UK foot and mouth outbreak under control
The British foot and mouth epidemic appears to be over. The last recorded outbreak was on 30 September, says Massey University’s Professor Roger Morris, and intensive surveillance has so far not detected any hidden pockets of infection.
The Director of the Massey EpiCentre says there were a number of lessons for New Zealand in how the outbreak was managed. “We need effective surveillance to detect an outbreak promptly, constant preparedness; the need to have systems like EpiMAN in place to manage the situation and analyse trends; and the ability to fly in trained people from other countries to help us if a major outbreak was to occur.
“The fundamental problem in the British outbreak was that the disease was very widespread before it was diagnosed, because it was not detected for 3 to 4 weeks after it started. Response systems were not as well developed as in New Zealand, and the management of data was not good until late in the piece. The epidemic started on 20 February and by late March over half of the final total of 2030 farms had already become infected. But the epidemic ran on for six more months before it was halted. A more effective initial response system would have reduced the total scale of the epidemic.
“New Zealand needs better disease surveillance systems to detect an outbreak quickly, and then move promptly with our response. The New Zealand Government response to the UK outbreak has so far concentrated only on border control measures and publicity. There has been no enhancement of our detection and response capability, which are the real key to averting a national disaster when our border controls are breached, as they have been on a growing number of occasions. We have seen repeatedly in recent years that our worst problems creep up on us undetected over several years, and we have repeatedly had to abandon eradication efforts because our surveillance systems were allowed to run down during the 1990s and failed to detect disease incursions early. We need to learn that lesson, and rebuild our ability to detect incursions rapidly.”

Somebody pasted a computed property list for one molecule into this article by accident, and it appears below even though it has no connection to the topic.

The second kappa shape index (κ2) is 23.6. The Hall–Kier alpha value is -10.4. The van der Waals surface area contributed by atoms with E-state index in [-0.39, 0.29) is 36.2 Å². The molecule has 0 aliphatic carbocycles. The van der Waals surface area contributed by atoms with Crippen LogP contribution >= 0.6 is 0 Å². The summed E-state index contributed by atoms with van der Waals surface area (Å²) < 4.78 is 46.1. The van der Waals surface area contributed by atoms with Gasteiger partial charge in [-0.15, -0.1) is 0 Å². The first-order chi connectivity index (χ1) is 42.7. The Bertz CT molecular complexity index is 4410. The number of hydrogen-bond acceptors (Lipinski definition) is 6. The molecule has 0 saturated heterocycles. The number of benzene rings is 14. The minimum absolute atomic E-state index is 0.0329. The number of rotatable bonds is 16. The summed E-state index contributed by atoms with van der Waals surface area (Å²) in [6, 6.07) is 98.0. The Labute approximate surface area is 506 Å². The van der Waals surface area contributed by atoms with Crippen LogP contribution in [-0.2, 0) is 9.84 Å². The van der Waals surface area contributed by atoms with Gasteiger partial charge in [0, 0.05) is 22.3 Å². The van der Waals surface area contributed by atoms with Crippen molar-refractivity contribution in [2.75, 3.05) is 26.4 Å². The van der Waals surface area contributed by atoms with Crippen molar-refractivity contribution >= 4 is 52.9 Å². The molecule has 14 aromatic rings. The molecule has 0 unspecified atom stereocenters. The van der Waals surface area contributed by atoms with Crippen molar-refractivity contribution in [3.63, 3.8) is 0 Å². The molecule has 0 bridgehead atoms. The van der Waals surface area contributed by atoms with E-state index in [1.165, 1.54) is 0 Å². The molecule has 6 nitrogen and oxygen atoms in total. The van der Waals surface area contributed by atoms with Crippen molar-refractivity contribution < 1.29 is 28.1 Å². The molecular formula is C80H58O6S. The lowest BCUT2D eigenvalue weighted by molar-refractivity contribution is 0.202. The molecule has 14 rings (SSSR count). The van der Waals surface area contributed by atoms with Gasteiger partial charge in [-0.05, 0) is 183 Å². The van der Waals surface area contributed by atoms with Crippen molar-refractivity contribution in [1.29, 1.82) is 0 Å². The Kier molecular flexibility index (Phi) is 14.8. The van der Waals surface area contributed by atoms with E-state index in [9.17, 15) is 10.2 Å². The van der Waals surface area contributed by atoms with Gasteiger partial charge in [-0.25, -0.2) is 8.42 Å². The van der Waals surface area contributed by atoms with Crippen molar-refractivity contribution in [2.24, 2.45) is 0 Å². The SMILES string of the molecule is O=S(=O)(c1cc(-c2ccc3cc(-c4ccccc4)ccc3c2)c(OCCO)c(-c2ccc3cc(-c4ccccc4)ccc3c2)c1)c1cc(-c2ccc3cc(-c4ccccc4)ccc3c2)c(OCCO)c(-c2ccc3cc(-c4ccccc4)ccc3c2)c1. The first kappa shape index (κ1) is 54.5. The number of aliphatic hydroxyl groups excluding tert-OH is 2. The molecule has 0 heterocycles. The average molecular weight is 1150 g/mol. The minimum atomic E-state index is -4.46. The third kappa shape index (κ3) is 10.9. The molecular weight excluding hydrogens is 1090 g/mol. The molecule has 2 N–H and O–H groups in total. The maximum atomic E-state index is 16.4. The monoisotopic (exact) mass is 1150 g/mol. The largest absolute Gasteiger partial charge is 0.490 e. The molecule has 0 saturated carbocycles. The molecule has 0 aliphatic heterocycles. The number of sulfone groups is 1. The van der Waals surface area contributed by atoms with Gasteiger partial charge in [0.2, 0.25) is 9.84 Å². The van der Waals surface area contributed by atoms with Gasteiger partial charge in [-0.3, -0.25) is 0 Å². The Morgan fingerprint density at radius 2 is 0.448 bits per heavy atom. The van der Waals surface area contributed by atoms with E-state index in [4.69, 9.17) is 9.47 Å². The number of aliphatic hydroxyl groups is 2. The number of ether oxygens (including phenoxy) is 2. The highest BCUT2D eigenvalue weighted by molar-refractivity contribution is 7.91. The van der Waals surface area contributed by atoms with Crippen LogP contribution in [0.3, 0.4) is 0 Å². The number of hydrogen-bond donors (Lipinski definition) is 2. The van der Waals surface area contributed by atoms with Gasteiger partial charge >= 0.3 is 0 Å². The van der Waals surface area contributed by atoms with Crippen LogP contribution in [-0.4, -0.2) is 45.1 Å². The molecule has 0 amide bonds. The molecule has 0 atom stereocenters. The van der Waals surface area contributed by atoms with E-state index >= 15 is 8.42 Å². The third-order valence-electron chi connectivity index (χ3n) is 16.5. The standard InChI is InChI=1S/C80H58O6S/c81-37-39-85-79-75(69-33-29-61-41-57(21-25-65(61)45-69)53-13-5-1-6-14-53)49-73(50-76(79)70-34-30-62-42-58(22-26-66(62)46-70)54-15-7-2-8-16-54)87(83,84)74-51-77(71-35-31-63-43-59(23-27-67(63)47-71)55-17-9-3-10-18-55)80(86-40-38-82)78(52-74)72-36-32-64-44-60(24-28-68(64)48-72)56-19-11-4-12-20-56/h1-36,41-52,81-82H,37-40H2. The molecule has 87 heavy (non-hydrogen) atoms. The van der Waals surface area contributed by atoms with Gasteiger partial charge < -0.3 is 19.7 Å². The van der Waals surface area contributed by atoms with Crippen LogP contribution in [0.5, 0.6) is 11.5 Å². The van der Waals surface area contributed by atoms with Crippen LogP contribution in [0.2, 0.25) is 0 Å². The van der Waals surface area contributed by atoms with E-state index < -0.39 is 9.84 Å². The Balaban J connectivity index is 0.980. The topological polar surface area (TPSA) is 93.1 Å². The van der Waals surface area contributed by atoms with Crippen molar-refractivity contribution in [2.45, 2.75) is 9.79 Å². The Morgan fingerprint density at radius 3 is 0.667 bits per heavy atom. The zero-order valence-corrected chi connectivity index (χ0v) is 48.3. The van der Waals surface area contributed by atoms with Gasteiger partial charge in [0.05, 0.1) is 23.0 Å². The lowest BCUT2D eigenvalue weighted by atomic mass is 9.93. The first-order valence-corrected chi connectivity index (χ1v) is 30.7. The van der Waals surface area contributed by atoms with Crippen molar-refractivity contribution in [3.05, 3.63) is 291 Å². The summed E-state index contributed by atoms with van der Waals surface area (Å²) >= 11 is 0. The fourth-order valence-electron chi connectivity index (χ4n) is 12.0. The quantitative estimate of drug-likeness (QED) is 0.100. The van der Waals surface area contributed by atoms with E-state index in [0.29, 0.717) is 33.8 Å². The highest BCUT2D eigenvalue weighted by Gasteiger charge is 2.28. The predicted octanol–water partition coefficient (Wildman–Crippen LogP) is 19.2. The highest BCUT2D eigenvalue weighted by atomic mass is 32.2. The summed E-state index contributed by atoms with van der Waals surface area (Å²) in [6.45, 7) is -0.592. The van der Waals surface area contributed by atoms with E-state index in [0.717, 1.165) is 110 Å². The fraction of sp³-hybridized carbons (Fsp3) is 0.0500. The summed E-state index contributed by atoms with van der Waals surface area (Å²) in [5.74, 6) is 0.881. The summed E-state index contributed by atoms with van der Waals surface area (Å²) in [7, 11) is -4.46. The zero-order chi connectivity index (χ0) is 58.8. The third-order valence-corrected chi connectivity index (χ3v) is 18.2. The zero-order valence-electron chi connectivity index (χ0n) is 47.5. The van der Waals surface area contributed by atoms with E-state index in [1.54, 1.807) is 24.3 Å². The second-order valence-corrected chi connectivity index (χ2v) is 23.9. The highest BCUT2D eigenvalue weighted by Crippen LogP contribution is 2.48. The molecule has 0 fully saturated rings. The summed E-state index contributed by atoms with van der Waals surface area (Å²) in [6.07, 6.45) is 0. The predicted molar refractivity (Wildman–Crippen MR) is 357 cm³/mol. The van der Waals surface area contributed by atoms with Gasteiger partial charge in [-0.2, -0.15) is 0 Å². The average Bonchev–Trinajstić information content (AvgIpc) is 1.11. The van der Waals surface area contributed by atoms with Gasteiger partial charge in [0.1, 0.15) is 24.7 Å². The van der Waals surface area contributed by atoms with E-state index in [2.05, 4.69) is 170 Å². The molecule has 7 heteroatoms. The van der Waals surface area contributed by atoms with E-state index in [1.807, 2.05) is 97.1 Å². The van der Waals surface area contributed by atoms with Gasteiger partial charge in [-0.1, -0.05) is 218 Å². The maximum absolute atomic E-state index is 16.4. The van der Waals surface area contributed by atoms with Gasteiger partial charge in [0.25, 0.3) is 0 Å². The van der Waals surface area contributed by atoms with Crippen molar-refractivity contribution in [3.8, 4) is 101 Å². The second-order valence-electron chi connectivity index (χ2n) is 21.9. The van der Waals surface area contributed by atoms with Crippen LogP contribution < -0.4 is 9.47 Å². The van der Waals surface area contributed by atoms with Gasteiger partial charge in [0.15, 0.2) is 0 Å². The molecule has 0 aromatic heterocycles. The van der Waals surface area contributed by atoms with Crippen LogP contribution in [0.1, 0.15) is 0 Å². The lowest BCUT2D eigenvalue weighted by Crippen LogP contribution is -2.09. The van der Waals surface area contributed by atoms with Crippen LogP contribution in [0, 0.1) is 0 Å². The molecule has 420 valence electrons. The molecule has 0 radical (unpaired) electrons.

Professor Morris says he is very pleased with the performance of the EpiCentre-designed EpiMAN software that accurately tracked and predicted the spread of the disease. Professor Morris and staff from the EpiCentre were involved in the foot and mouth control team, working both in the UK and in New Zealand analysing data.
He says the epidemic showed an unusual pattern between May and the end of August, which was attributed to people failing to take precautions and undertaking illegal, high-risk movements of livestock. A tightening of restrictions by the British Department of Environment, Food and Rural Affairs saw the number of outbreaks decline rapidly.
“We always predicted it would be eradicated between July and October. We estimated initially that there would be around 1800 to 1900 farms affected, which we adjusted upward in light of the illegal movements to predict that just over 2000 farms would be affected. Our analysis also showed that there was a one in five chance that it would go over 3000 farms if the epidemic was allowed to grumble on.
A total of 2030 cases of foot and mouth were reported, but over 7,000 additional high-risk farms were partly or fully slaughtered out to control the epidemic.
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